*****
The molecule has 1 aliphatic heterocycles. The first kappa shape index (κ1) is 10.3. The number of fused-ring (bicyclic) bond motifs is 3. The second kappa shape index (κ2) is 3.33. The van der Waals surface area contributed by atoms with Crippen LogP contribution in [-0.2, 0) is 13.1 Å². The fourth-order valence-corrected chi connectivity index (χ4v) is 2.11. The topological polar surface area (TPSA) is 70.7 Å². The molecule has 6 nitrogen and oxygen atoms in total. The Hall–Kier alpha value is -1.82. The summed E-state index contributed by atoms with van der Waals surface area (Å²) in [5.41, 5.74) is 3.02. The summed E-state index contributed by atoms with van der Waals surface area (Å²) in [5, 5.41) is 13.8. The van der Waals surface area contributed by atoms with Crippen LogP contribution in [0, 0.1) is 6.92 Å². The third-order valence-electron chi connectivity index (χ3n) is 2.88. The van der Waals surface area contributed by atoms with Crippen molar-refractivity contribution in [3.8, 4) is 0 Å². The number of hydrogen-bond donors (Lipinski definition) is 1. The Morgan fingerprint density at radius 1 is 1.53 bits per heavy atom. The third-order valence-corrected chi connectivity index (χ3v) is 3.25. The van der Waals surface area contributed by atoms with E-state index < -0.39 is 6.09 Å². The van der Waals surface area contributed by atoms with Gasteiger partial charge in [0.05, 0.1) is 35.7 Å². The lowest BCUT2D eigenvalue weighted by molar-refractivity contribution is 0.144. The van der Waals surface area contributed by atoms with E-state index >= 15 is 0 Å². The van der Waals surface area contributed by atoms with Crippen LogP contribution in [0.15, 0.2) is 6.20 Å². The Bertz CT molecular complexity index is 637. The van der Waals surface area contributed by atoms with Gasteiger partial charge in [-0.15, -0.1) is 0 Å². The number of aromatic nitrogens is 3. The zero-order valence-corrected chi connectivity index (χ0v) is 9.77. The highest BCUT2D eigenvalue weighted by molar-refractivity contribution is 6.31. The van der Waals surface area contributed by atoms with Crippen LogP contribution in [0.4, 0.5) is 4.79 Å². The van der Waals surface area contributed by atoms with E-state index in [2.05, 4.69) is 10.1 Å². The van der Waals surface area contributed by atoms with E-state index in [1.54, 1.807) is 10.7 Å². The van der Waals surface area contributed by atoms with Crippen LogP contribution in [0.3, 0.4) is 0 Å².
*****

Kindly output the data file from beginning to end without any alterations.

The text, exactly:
The molecule has 1 aliphatic heterocycles. The first kappa shape index (κ1) is 10.3. The number of fused-ring (bicyclic) bond motifs is 3. The second kappa shape index (κ2) is 3.33. The van der Waals surface area contributed by atoms with Crippen LogP contribution in [-0.2, 0) is 13.1 Å². The fourth-order valence-corrected chi connectivity index (χ4v) is 2.11. The topological polar surface area (TPSA) is 70.7 Å². The molecule has 6 nitrogen and oxygen atoms in total. The Hall–Kier alpha value is -1.82. The summed E-state index contributed by atoms with van der Waals surface area (Å²) in [5.41, 5.74) is 3.02. The summed E-state index contributed by atoms with van der Waals surface area (Å²) in [5, 5.41) is 13.8. The van der Waals surface area contributed by atoms with Crippen LogP contribution in [0, 0.1) is 6.92 Å². The third-order valence-electron chi connectivity index (χ3n) is 2.88. The van der Waals surface area contributed by atoms with Crippen molar-refractivity contribution in [3.8, 4) is 0 Å². The number of hydrogen-bond donors (Lipinski definition) is 1. The Morgan fingerprint density at radius 1 is 1.53 bits per heavy atom. The third-order valence-corrected chi connectivity index (χ3v) is 3.25. The van der Waals surface area contributed by atoms with E-state index < -0.39 is 6.09 Å². The van der Waals surface area contributed by atoms with Gasteiger partial charge in [0.05, 0.1) is 35.7 Å². The lowest BCUT2D eigenvalue weighted by molar-refractivity contribution is 0.144. The van der Waals surface area contributed by atoms with E-state index >= 15 is 0 Å². The van der Waals surface area contributed by atoms with Crippen LogP contribution in [0.15, 0.2) is 6.20 Å². The Bertz CT molecular complexity index is 637. The van der Waals surface area contributed by atoms with Gasteiger partial charge in [-0.15, -0.1) is 0 Å². The number of aromatic nitrogens is 3. The zero-order valence-corrected chi connectivity index (χ0v) is 9.77. The highest BCUT2D eigenvalue weighted by molar-refractivity contribution is 6.31. The van der Waals surface area contributed by atoms with Crippen LogP contribution in [0.4, 0.5) is 4.79 Å². The van der Waals surface area contributed by atoms with E-state index in [2.05, 4.69) is 10.1 Å². The van der Waals surface area contributed by atoms with E-state index in [1.54, 1.807) is 10.7 Å². The van der Waals surface area contributed by atoms with Crippen LogP contribution in [0.3, 0.4) is 0 Å².